The Battle of Williamsburg has received less importance in history than it has merited.
— Edwin Brown, 1st Mass Vol Infantry

Prelude to Battle

The Battle of Williamsburg (May 5, 1862) was the first pitched battle of the Peninsula Campaign, the first large scale offensive by the Union in the Eastern Theater of war.  Conceived and led by Major General George B. McClellan, the campaign began in March with a massive amphibious turning movement down the Chesapeake Bay from Washington DC to Union occupied Fort Monroe at the tip of the Virginia Peninsula that is bordered by the York and James Rivers.  This move-ment was designed to bypass Confederate defensive positions in Northern Virginia and to quickly seize the Confederate capital in Richmond via the “back door”.  Aware of this threat, Confederates built three defensive lines of earthworks across the Peninsula a year earlier.  The final line was one mile east of Williamsburg.

Sneden, Robert Knox. "Map of the Lower Peninsula of Virginia, April 1862." Library of Congress,

"Siege of Yorktown"

In early April, Union forces proceeding up the Peninsula halted at the Yorktown-Warwick River defensive line, which was manned by severely outnumbered Con-federates under Major General John B. Magruder.  Having faulty intelligence and a careful engineer's mind, McClellan determined to lay siege in grandiose style as opposed to assaulting the line and pushing onwards.  This decision allowed Con-federates under General Joseph Johnston to reinforce the Peninsula, leading to the month-long, so-called “Siege of Yorktown”.

Slide Images: Robert Knox Sneden Diary, 1861–1865 (Mss5:1 Sn237:1), Virginia Historical Society, Richmond, Va.

Eve of Battle

May 4 - Morning

Dawn on May 4 revealed that Con-federates had pulled back from the Yorktown-Warwick line just before the Union siege bombardment was to commence and were stealing away up the Yorktown and Hampton Roads towards Richmond.  Despite taking McClellan completely by surprise, the Union cavalry and artillery's pursuit was aggressive, catching the rearguard of the Confederates just east of Wil-liamsburg.  A series of running skirmishes ensued on both roads during the day.  At one point, Confederate cavalry under Brig. General J.E.B. Stuart was cut off and forced to proceed up the beaches of the James River.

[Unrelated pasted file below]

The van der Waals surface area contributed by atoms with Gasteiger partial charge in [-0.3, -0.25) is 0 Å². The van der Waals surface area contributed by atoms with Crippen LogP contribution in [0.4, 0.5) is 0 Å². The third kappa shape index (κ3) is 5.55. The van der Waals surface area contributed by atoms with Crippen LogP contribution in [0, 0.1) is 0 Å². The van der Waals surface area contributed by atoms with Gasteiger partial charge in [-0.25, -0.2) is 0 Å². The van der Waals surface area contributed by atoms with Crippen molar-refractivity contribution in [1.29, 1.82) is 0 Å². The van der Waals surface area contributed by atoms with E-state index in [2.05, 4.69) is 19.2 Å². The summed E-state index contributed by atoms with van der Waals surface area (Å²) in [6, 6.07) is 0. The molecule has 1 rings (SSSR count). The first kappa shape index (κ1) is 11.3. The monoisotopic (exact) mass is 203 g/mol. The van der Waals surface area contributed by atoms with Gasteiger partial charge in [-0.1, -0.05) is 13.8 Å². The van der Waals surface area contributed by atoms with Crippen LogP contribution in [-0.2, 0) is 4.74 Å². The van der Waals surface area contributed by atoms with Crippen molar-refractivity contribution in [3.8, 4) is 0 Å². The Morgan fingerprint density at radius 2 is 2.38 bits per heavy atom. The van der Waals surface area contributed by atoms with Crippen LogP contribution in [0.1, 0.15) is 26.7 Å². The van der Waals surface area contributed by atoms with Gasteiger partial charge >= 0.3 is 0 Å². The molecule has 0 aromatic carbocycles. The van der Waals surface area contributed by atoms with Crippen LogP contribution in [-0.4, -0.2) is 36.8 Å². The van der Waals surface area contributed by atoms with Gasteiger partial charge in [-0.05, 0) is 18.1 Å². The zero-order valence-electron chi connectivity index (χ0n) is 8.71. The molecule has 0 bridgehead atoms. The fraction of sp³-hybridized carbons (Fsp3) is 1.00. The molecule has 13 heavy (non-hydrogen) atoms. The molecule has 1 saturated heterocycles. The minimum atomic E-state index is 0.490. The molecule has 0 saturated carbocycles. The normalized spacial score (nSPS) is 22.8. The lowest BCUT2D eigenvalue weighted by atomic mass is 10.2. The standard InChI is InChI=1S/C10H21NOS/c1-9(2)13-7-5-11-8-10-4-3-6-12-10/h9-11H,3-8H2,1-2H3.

may 4 - evening

By evening, the Union pursuit had pushed to the historic intersection of the Yorktown and Hampton Roads a mile east of Williamsburg and directly in front of the final Confederate defensive line.  Inexplicably, though, Confederates had not manned the Williamsburg line’s 14 redoubts guarding the approach to the town.  The arrival of the Union vanguard forced Confederates to rush back from Williamsburg to man the defenses, including massive Fort Magruder, which commanded the single road into Williamsburg.  A severe engagement followed, resulting in the Union cavalry and artillery pulling back.

McAlester, Miles D. "Sketch of the Battlefield and Confederate Works in Front of Williamsburg, Va., May 5th 1862." Library of Congress,

During the night as cold rain fell, the Union III and IV Corps of infantry slogged up to Williamsburg under overall command of Brig. General Edwin Sumner since McClellan had determined to remain in Yorktown.  The Confederates continued their retrograde movement towards Richmond with Maj. General James Longstreet in the rearguard.  Longstreet assigned Brig. General Richard Anderson’s brigade to man the Williamsburg line of defensives and to keep the Union forces at bay. 

The Battle

Waud, Alfred R. "General Hooker's Division Engaging the Enemy at the Battle of Williams-burg." Published in Harper's Weekly May 24, 1862. Library of Congress.

May 5 - morning phase